NEW! APEGBC Professional Practice Guidelines: Developing Climate Change–Resilient Designs for Highway Infrastructure in British Columbia (Interim)

Greetings from British Columbia!

APEGBC is the Association of Professional Engineers and Geoscientists of BC, the regulatory body for engineers and geoscientists in the Province of BC. This post is about the release of interim APEGBC Professional Practice Guidelines. Hopefully this post on adapting to climate change is of interest to some. If so, read on.....

BC Ministry of Transportation and Infrastructure's 2015 Technical-circular on climate change, extreme weather preparedness and resilience serves as a directive to consider climate change and extreme weather events in infrastructure project design under BCMoTI’s ownership/jurisdiction. It supports in developing strategies to help BC adapt to the effects of climate change and extreme weather events. The link to the T-circular is here:

In it, the engineering consultants are required to evaluate and consider vulnerability associated with future climate change and extreme weather events and to include appropriate adaptation measures when feasible, for the design life of the highway infrastructure. It also states that vulnerability assessment methodologies, practice guidance, as well as engineering project examples, can be obtained from other agencies such as professional associations. These APEGBC Professional Practice Guidelines - Developing Climate Change–Resilient Designs for Highway Infrastructure in BC provide that context. These interim guidelines apply only to BCMoTI projects:

The link to APEGBC's Climate Change Information Portal which can be used as a complementary resource is here:

These guidelines seek to establish the standard of practice required to be demonstrated by engineering consultants working on BC MoTI projects. Minimum level of effort required to consider climate change in design has been provided within these guidelines. Please forward it to your networks as appropriate.

Feedback received on these guidelines during the interim period (one year from today to 14 August 2018) will inform updates that are made. APEGBC will be touching base with members who are engaged in the provision of these services to obtain feedback to fine-tune these guidelines. Few issues that could be discussed in finalizing these guidelines are:

  1. incorporating climate change adaptation measures into planning cycles
  2. considering climate change in ongoing design projects and,
  3. staying up to date with the evolution of climate science (relates as well to continuing professional development and establishing professional qualifications).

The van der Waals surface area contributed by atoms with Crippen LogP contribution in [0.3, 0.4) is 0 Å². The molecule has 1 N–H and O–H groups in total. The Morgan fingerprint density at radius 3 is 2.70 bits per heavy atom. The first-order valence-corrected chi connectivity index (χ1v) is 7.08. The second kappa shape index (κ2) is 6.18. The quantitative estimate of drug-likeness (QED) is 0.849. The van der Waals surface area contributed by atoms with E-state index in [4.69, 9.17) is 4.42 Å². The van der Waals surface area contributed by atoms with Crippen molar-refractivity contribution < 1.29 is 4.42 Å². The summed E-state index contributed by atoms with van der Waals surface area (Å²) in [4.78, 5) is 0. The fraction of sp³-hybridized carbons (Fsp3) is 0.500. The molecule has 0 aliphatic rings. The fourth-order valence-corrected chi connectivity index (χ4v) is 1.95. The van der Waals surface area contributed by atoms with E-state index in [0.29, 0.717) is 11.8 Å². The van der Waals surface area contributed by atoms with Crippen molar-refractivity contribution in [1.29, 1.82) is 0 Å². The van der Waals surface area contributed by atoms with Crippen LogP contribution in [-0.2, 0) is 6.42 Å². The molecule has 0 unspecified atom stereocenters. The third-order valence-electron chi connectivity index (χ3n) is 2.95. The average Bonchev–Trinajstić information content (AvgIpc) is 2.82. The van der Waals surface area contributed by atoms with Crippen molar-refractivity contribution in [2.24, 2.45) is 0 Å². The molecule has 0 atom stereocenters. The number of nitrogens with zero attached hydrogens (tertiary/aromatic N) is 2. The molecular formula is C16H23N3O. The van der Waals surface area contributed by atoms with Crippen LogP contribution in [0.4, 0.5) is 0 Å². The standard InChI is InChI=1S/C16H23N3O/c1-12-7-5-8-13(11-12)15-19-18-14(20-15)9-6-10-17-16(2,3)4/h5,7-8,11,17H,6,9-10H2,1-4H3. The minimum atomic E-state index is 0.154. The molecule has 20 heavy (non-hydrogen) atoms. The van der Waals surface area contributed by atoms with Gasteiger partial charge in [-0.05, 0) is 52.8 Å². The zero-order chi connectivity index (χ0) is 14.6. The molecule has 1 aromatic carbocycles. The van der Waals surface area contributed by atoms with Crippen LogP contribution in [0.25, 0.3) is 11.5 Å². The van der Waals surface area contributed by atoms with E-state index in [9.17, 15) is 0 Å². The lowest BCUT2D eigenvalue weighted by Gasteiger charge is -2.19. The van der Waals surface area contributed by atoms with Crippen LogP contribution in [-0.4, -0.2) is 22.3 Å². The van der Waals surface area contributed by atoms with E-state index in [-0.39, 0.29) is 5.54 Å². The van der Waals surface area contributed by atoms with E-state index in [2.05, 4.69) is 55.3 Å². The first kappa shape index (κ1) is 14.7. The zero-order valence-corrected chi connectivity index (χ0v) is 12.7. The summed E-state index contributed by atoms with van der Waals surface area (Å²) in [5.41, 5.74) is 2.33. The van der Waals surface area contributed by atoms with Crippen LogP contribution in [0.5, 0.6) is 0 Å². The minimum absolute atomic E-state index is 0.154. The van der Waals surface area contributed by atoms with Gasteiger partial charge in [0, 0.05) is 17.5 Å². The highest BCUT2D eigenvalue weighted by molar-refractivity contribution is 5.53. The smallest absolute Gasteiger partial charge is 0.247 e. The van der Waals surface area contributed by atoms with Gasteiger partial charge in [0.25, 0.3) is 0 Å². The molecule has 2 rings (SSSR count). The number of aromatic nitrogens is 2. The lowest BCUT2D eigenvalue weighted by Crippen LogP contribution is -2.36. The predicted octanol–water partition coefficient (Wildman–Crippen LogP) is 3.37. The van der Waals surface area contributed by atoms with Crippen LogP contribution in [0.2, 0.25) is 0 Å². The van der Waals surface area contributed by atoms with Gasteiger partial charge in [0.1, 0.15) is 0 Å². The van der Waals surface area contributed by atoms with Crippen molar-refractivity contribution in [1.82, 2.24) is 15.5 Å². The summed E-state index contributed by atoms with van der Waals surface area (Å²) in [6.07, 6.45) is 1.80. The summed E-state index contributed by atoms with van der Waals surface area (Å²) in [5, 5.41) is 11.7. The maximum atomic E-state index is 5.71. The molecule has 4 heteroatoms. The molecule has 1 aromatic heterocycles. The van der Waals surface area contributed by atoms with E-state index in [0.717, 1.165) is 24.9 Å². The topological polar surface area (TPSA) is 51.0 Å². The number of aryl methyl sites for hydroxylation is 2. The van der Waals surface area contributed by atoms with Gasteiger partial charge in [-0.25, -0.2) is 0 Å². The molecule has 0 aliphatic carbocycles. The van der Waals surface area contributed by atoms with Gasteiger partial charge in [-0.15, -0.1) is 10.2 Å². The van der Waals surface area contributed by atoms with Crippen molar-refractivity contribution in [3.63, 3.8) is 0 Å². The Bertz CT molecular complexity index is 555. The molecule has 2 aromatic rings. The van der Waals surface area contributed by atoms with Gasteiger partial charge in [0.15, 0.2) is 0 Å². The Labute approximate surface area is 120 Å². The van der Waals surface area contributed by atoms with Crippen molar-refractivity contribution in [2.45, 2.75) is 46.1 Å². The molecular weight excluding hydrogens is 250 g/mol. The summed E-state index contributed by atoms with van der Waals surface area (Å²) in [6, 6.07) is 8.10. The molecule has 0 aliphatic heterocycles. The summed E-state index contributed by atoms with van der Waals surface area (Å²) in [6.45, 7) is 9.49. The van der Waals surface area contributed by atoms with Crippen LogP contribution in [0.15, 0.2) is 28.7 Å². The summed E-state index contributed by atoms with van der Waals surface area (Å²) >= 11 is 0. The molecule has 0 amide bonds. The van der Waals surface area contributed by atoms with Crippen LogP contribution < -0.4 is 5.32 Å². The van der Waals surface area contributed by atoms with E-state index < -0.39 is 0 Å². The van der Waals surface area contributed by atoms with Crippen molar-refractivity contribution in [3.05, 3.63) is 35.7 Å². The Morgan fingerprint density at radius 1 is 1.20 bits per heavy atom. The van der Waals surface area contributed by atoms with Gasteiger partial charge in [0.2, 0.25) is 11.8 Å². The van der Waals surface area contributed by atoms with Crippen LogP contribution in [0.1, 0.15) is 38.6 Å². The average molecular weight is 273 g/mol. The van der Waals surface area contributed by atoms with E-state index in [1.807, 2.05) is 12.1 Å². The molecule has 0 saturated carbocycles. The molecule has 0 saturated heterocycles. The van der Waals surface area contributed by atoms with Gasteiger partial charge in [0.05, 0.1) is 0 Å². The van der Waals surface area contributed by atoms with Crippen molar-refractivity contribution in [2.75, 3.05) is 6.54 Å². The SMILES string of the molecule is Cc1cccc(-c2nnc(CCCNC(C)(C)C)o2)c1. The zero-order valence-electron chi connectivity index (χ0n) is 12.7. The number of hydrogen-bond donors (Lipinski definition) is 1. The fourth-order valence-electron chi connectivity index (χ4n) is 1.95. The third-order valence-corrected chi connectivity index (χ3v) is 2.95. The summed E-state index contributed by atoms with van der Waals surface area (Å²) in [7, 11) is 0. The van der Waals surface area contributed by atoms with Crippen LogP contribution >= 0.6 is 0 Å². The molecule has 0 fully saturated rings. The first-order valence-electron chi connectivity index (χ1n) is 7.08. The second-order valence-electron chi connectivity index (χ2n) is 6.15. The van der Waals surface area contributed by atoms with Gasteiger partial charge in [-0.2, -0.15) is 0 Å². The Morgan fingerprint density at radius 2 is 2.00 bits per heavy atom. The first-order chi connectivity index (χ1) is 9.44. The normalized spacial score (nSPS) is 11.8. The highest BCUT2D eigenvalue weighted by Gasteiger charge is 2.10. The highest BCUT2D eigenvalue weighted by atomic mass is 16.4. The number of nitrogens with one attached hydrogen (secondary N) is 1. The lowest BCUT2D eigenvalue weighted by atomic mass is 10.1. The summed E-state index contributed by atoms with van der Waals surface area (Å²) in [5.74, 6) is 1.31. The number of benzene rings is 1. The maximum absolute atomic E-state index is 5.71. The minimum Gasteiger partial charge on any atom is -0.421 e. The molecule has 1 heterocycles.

Sidebar: There are a number of climate change related continuing professional development events scheduled (see for example:, some of which is available to members of the other professional associations, for example:  Here’s the link to the Fraser Basin Council’s webinar on Legal Implications of Climate Change for Professionals: Scheduled on the 28th September 11:00 AM - 12:00 PM PDT, this webinar from Zizzo Strategy aims to educate professionals on how climate change impacts their professional roles and responsibilities, encourage them to integrate climate change into their decision-making and empower them to make the case for climate change adaptation and mitigation.


Best Regards,

Harshan Radhakrishnan, P.Eng.,

Practice Advisor, APEGBC


Harshan Radhakrishnan's picture

Rick, It's complicated. The

Rick, It's complicated. The Ontario plan that you have show cased is several years old.

BC's Plan (see here: eventhough only a year old will no doubt be revisited because there's a new provincial government. BC was the first province to implement carbon pricing at the pump, but Ontario has cap and trade system, and as does Quebec. BC Building Code has been revised to allow for building progressively energy efficient buildings all the way to net-zero ready by 2032, but could better in the adaptation department. City of Toronto's zero emissions building framework has the climate change resiliency factored into it, but it has not been scaled province wide....

So, to answer your question, not sure if BC is ahead of rest of Canada, but the climate is good for energy efficiency and adaptation with the BC Greens holding the balance of power in the provincial government....

Harshan Radhakrishnan's picture



Here are your answers:

How does the APEGBC go about its decision making? Who gets to sit at that table and why? 

APEGBC is membership driven association that the child of the provincial government responsible for regulating the practice of engineering and geoscience in the Province. It has a Council made up of members voted into power by fellow members and other govt appointees. There's also committees and advisory bodies that report to Council. The APEGBC Climate change advisory group is one such advisory body establsihed by Council that gets engaged in supporting the development of professional development events, conference offerings and practice guidelines with funding and support of authorities having jurisdiction such as BC MoTI. Members and staff support such as myself get engaged in governmental discussions as stakeholders in the development of legislation that impacts the practice of the profession. In this case engineers now have to consider climate change and that's why APEGBC was consulted.